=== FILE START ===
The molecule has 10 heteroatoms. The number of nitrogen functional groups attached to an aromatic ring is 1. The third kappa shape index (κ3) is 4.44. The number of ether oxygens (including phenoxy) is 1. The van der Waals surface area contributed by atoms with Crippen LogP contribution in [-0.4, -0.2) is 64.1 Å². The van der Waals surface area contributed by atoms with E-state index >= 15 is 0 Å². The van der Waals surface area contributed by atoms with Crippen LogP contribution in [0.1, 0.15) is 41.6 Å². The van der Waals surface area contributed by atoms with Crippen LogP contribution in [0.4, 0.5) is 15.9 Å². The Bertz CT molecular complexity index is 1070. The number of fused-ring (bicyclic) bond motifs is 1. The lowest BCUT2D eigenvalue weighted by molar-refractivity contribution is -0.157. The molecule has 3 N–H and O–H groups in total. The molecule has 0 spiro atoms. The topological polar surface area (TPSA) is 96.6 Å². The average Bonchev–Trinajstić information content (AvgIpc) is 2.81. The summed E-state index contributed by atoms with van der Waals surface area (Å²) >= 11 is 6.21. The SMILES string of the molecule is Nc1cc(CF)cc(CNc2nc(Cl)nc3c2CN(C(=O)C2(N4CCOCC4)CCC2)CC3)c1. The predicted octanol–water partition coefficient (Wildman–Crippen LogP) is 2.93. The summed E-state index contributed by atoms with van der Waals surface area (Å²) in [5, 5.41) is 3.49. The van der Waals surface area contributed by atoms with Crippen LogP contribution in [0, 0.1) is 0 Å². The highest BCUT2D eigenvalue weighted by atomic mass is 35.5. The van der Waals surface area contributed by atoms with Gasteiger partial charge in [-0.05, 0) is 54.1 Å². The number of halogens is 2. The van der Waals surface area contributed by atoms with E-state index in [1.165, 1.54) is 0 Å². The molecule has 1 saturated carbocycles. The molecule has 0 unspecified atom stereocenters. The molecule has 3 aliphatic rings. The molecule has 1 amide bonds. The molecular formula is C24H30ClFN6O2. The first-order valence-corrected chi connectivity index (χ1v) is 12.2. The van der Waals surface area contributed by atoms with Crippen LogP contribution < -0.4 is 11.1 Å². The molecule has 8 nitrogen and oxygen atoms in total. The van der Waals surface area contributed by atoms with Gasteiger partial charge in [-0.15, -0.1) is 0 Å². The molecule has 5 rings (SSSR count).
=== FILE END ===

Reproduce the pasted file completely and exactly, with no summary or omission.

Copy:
The molecule has 10 heteroatoms. The number of nitrogen functional groups attached to an aromatic ring is 1. The third kappa shape index (κ3) is 4.44. The number of ether oxygens (including phenoxy) is 1. The van der Waals surface area contributed by atoms with Crippen LogP contribution in [-0.4, -0.2) is 64.1 Å². The van der Waals surface area contributed by atoms with E-state index >= 15 is 0 Å². The van der Waals surface area contributed by atoms with Crippen LogP contribution in [0.1, 0.15) is 41.6 Å². The van der Waals surface area contributed by atoms with Crippen LogP contribution in [0.4, 0.5) is 15.9 Å². The Bertz CT molecular complexity index is 1070. The number of fused-ring (bicyclic) bond motifs is 1. The lowest BCUT2D eigenvalue weighted by molar-refractivity contribution is -0.157. The molecule has 3 N–H and O–H groups in total. The molecule has 0 spiro atoms. The topological polar surface area (TPSA) is 96.6 Å². The average Bonchev–Trinajstić information content (AvgIpc) is 2.81. The summed E-state index contributed by atoms with van der Waals surface area (Å²) >= 11 is 6.21. The SMILES string of the molecule is Nc1cc(CF)cc(CNc2nc(Cl)nc3c2CN(C(=O)C2(N4CCOCC4)CCC2)CC3)c1. The predicted octanol–water partition coefficient (Wildman–Crippen LogP) is 2.93. The summed E-state index contributed by atoms with van der Waals surface area (Å²) in [5, 5.41) is 3.49. The van der Waals surface area contributed by atoms with Crippen LogP contribution in [0, 0.1) is 0 Å². The highest BCUT2D eigenvalue weighted by atomic mass is 35.5. The van der Waals surface area contributed by atoms with Gasteiger partial charge in [-0.05, 0) is 54.1 Å². The number of halogens is 2. The van der Waals surface area contributed by atoms with E-state index in [1.165, 1.54) is 0 Å². The molecule has 1 saturated carbocycles. The molecule has 0 unspecified atom stereocenters. The molecule has 3 aliphatic rings. The molecule has 1 amide bonds. The molecular formula is C24H30ClFN6O2. The first-order valence-corrected chi connectivity index (χ1v) is 12.2. The van der Waals surface area contributed by atoms with Crippen LogP contribution < -0.4 is 11.1 Å². The molecule has 8 nitrogen and oxygen atoms in total. The van der Waals surface area contributed by atoms with Gasteiger partial charge in [-0.15, -0.1) is 0 Å². The molecule has 5 rings (SSSR count).